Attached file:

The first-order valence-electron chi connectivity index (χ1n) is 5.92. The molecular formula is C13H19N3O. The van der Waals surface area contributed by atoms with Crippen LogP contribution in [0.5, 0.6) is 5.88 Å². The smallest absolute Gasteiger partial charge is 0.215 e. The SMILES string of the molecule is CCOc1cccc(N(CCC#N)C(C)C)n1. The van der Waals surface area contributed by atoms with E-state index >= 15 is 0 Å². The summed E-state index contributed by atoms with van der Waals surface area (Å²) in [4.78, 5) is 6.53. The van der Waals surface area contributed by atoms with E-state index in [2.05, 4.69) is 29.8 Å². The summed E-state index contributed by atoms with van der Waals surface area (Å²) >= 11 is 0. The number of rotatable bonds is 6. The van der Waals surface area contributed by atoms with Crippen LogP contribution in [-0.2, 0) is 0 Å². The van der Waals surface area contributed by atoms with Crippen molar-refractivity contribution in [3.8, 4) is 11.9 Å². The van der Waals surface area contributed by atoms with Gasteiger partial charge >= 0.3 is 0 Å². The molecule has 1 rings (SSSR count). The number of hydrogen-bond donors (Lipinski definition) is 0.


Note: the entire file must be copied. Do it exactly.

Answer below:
The first-order valence-electron chi connectivity index (χ1n) is 5.92. The molecular formula is C13H19N3O. The van der Waals surface area contributed by atoms with Crippen LogP contribution in [0.5, 0.6) is 5.88 Å². The smallest absolute Gasteiger partial charge is 0.215 e. The SMILES string of the molecule is CCOc1cccc(N(CCC#N)C(C)C)n1. The van der Waals surface area contributed by atoms with E-state index >= 15 is 0 Å². The summed E-state index contributed by atoms with van der Waals surface area (Å²) in [4.78, 5) is 6.53. The van der Waals surface area contributed by atoms with E-state index in [2.05, 4.69) is 29.8 Å². The summed E-state index contributed by atoms with van der Waals surface area (Å²) >= 11 is 0. The number of rotatable bonds is 6. The van der Waals surface area contributed by atoms with Crippen LogP contribution in [-0.2, 0) is 0 Å². The van der Waals surface area contributed by atoms with Crippen molar-refractivity contribution in [3.8, 4) is 11.9 Å². The van der Waals surface area contributed by atoms with Gasteiger partial charge >= 0.3 is 0 Å². The molecule has 1 rings (SSSR count). The number of hydrogen-bond donors (Lipinski definition) is 0.